By: Emmie Martin
There’s always that girl. She sits in class in an… um… interesting outfit. I’m not much for fashion, so maybe there are some trends I haven’t caught on to yet. However, I’m guessing she’s not making a high fashion, couture allusion with her off the wall attire. She probably just dresses a little weird.
I applaud her for wearing whatever she pleases without regard to the opinions of others. But at the same time I wonder: how much do people even care? Do the students on this campus ostracize the free-dressers or do they embrace the individuality? Or are they altogether indifferent? Being the thrift store loving, will-turn-any-occasion-into-a-costume-party person that I am, I have acquired a few interesting articles of clothing. This is my quest to find out how students really view eccentric clothing choices. Yep, for two days, I was that girl.
Thursday, October 7, 2010
The 80’s suffered its share of fashion faux pas, most of which can be found at various thrift stores and garage sales nationwide. However, in my possession I have a ridiculous knee-length, long-sleeve, rainbow, flower print, the-80’s-actually-threw-up-on-this-dress kind of a dress. It’s wonderful, really.
As I walked down Comstock to my 9:30 a.m. class, most people around me were clearly still half-asleep. But as I turned, I audibly heard a guy behind me ask, “Where is she going in that dress?” What? I’m just going to class.
When I entered my morning lecture, one of my friends in the class looked at me, did a double take, and confusedly whispered “oh.” I nonchalantly asked her if she liked my dress. “Oh, yeah,” she replied, appearing caught off-guard. “Me too,” I told her. “I like this dress.”
Other friends in the class didn’t comment on my dress, although I am positive they noticed it. Maybe I am just so quirky already that it was expected from me.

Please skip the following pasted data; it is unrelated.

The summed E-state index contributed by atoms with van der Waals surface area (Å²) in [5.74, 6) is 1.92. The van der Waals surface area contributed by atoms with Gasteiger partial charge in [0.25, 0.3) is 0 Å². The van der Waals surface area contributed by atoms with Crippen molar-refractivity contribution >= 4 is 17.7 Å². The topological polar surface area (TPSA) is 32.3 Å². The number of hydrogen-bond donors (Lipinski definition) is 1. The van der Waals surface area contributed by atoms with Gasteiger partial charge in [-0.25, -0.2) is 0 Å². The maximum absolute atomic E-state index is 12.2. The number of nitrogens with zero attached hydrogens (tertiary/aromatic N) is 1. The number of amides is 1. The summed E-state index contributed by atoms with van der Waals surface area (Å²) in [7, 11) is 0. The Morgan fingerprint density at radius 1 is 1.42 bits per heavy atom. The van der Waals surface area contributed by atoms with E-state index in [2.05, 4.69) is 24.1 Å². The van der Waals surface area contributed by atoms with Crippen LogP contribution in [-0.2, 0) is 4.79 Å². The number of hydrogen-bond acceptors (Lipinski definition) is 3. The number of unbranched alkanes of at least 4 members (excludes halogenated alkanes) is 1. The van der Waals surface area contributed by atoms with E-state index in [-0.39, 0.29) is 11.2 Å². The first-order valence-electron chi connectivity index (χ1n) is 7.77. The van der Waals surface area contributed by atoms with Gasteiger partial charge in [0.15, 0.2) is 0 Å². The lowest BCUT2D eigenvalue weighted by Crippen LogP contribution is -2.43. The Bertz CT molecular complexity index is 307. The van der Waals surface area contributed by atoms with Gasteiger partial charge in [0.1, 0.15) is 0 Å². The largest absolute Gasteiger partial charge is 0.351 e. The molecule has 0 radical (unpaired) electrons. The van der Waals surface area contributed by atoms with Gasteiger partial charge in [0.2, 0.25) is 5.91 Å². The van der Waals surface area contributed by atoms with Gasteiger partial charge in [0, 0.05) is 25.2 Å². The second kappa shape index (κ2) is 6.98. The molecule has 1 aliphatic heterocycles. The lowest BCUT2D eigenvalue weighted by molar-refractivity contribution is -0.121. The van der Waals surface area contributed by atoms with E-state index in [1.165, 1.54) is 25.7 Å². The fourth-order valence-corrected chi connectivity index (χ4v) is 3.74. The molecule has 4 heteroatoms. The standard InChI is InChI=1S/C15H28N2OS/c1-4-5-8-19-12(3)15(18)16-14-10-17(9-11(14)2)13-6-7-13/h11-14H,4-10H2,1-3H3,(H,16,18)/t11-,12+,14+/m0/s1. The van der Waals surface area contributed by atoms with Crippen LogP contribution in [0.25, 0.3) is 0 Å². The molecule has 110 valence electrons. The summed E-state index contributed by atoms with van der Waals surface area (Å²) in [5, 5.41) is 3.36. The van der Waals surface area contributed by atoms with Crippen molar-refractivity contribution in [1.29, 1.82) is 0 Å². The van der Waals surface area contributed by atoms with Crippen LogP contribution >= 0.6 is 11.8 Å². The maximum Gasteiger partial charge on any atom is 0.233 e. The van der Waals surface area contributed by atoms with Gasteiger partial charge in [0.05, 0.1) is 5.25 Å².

Either way, I decided not to tell anyone that my attire was part of my own social experiment. I just wanted to observe their reactions as though they thought I was being serious in my outfit choice. But throughout the morning no one made any comments- good or bad- pertaining to my outrageous dress.
Although I received a few longer than appropriate stares, no one took visible notice of my outlandish dress, so after my 5:00 p.m. Spanish class I finally cracked. It was time was for actual feedback. I needed to know what people thought of my outfit. I was frustrated with the silence of my peers, so I explained my attire to a friend and asked her initial reaction to it. Surely she knew me well enough to catch on to the joke, or so I thought.
“Well,” she said laughing. “I thought it was kind of strange, but I didn’t want to say anything.”
At dinner, I proceeded to ask two other friends their impressions, which were met with positive feedback. “I just thought you liked colors,” one girl mentioned. “Going for a vintage look,” someone else added.
Upon arriving back at my dorm that night, I met a floor-mate in the lobby. “Cool dress,” she commented, without even being prompted for her opinion.
I liked the differing opinions my call for feedback initiated. People actually liked my 80’s dress! Although I knew it was outrageousness from the day I purchased it, I love that dress.
Friday, October 8, 2010
It is cat vest day. I own a vest with pictures of cats all over the front, again a thrift store find. Personally, I would wear it everyday if I could. But that’s just me.
Everyone on my floor applauded me for busting out the cat vest in public, but again, I was met with silence from classmates and bystanders. No one made audible comments on my walk to and from my 9:30 a.m. class. None of my classmates remarked on my vest, even as I walked in slightly late.
It could be silent judgment, and it was probably indifference, but I like to believe that my peers embraced the vest. After the positive reactions my previous outfit obtained, I had faith in my fellow students to accept my newest fashion statement.
Verification of my hopes came in my next class when a random girl came up to me and remarked, “That’s a cute vest.” My vest? The one with cats all over it? Thank you, random stranger. You made my day.
I will never know what the people I passed on the sidewalk thought of my experimental clothing. Whether they accept the eccentricities found on campus or silently judge those going against the grain will remain a mystery. But, honestly, I don’t care. At first I was nervous about being that girl. But now I’m glad I can wear whatever I want without social repercussions. Some people will like what you wear, some people won’t.
The most important conclusion I gained from my quasi-social experiment is that I can now wear my cat vest in public. And I plan on doing so. Meow.